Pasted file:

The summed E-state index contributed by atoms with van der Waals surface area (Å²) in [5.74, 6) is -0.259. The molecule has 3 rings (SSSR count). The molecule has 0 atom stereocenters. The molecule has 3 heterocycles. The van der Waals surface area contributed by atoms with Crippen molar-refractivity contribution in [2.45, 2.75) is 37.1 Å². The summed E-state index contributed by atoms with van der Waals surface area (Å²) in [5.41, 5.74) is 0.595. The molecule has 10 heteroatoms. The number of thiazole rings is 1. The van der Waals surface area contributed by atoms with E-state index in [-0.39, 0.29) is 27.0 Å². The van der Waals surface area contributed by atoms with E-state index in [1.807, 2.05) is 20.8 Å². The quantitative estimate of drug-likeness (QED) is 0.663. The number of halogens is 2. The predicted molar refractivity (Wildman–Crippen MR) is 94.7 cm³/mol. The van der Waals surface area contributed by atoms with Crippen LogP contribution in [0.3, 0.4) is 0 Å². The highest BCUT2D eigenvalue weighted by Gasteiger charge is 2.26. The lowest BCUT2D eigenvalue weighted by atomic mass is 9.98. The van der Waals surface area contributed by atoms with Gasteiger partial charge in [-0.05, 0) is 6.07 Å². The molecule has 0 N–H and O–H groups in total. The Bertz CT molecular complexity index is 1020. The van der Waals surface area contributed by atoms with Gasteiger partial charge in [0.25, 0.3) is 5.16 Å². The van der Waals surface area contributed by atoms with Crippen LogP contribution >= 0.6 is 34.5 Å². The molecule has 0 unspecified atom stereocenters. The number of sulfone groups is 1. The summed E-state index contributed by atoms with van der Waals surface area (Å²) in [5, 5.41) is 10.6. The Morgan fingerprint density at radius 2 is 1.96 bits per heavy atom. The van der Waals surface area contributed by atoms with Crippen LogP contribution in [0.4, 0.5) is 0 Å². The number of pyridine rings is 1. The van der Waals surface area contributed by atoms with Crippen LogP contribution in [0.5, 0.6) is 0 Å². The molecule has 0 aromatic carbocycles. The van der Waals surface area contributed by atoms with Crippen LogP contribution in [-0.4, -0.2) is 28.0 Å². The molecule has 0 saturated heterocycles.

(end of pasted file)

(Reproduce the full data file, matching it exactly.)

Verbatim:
The summed E-state index contributed by atoms with van der Waals surface area (Å²) in [5.74, 6) is -0.259. The molecule has 3 rings (SSSR count). The molecule has 0 atom stereocenters. The molecule has 3 heterocycles. The van der Waals surface area contributed by atoms with Crippen molar-refractivity contribution in [2.45, 2.75) is 37.1 Å². The summed E-state index contributed by atoms with van der Waals surface area (Å²) in [5.41, 5.74) is 0.595. The molecule has 10 heteroatoms. The number of thiazole rings is 1. The van der Waals surface area contributed by atoms with E-state index in [-0.39, 0.29) is 27.0 Å². The van der Waals surface area contributed by atoms with E-state index in [1.807, 2.05) is 20.8 Å². The quantitative estimate of drug-likeness (QED) is 0.663. The number of halogens is 2. The predicted molar refractivity (Wildman–Crippen MR) is 94.7 cm³/mol. The van der Waals surface area contributed by atoms with Crippen LogP contribution in [0.3, 0.4) is 0 Å². The highest BCUT2D eigenvalue weighted by Gasteiger charge is 2.26. The lowest BCUT2D eigenvalue weighted by atomic mass is 9.98. The van der Waals surface area contributed by atoms with Gasteiger partial charge in [-0.05, 0) is 6.07 Å². The molecule has 0 N–H and O–H groups in total. The Bertz CT molecular complexity index is 1020. The van der Waals surface area contributed by atoms with Gasteiger partial charge in [0.25, 0.3) is 5.16 Å². The van der Waals surface area contributed by atoms with Crippen LogP contribution >= 0.6 is 34.5 Å². The molecule has 0 unspecified atom stereocenters. The number of sulfone groups is 1. The summed E-state index contributed by atoms with van der Waals surface area (Å²) in [5, 5.41) is 10.6. The Morgan fingerprint density at radius 2 is 1.96 bits per heavy atom. The van der Waals surface area contributed by atoms with Crippen LogP contribution in [0.4, 0.5) is 0 Å². The number of pyridine rings is 1. The van der Waals surface area contributed by atoms with Crippen LogP contribution in [0.5, 0.6) is 0 Å². The molecule has 0 aromatic carbocycles. The van der Waals surface area contributed by atoms with Crippen LogP contribution in [-0.4, -0.2) is 28.0 Å². The molecule has 0 saturated heterocycles.